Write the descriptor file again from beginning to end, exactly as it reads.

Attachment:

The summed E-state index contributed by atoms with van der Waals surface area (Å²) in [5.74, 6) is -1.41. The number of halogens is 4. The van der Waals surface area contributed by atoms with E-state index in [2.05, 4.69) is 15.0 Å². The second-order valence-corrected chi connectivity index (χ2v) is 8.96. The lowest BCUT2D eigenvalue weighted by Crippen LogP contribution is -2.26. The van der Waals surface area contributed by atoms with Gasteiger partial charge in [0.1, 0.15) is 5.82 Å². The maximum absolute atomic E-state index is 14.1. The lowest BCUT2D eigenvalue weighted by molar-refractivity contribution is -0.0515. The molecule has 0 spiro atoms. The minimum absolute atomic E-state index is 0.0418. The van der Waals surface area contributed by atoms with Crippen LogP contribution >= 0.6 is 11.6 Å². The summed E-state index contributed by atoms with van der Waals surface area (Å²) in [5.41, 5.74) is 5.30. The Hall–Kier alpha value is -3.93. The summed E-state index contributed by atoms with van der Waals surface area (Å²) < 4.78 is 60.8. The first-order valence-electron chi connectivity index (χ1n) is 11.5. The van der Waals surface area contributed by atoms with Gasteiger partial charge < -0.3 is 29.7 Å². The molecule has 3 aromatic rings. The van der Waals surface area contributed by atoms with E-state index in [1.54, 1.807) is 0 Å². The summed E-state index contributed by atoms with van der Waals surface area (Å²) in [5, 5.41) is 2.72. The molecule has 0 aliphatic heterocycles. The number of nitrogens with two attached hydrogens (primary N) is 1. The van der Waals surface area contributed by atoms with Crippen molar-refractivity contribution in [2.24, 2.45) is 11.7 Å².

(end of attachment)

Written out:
The summed E-state index contributed by atoms with van der Waals surface area (Å²) in [5.74, 6) is -1.41. The number of halogens is 4. The van der Waals surface area contributed by atoms with E-state index in [2.05, 4.69) is 15.0 Å². The second-order valence-corrected chi connectivity index (χ2v) is 8.96. The lowest BCUT2D eigenvalue weighted by Crippen LogP contribution is -2.26. The van der Waals surface area contributed by atoms with Gasteiger partial charge in [0.1, 0.15) is 5.82 Å². The maximum absolute atomic E-state index is 14.1. The lowest BCUT2D eigenvalue weighted by molar-refractivity contribution is -0.0515. The molecule has 0 spiro atoms. The minimum absolute atomic E-state index is 0.0418. The van der Waals surface area contributed by atoms with Crippen LogP contribution >= 0.6 is 11.6 Å². The summed E-state index contributed by atoms with van der Waals surface area (Å²) in [5.41, 5.74) is 5.30. The Hall–Kier alpha value is -3.93. The summed E-state index contributed by atoms with van der Waals surface area (Å²) < 4.78 is 60.8. The first-order valence-electron chi connectivity index (χ1n) is 11.5. The van der Waals surface area contributed by atoms with Gasteiger partial charge < -0.3 is 29.7 Å². The molecule has 3 aromatic rings. The van der Waals surface area contributed by atoms with E-state index in [1.54, 1.807) is 0 Å². The summed E-state index contributed by atoms with van der Waals surface area (Å²) in [5, 5.41) is 2.72. The molecule has 0 aliphatic heterocycles. The number of nitrogens with two attached hydrogens (primary N) is 1. The van der Waals surface area contributed by atoms with Crippen molar-refractivity contribution in [2.24, 2.45) is 11.7 Å².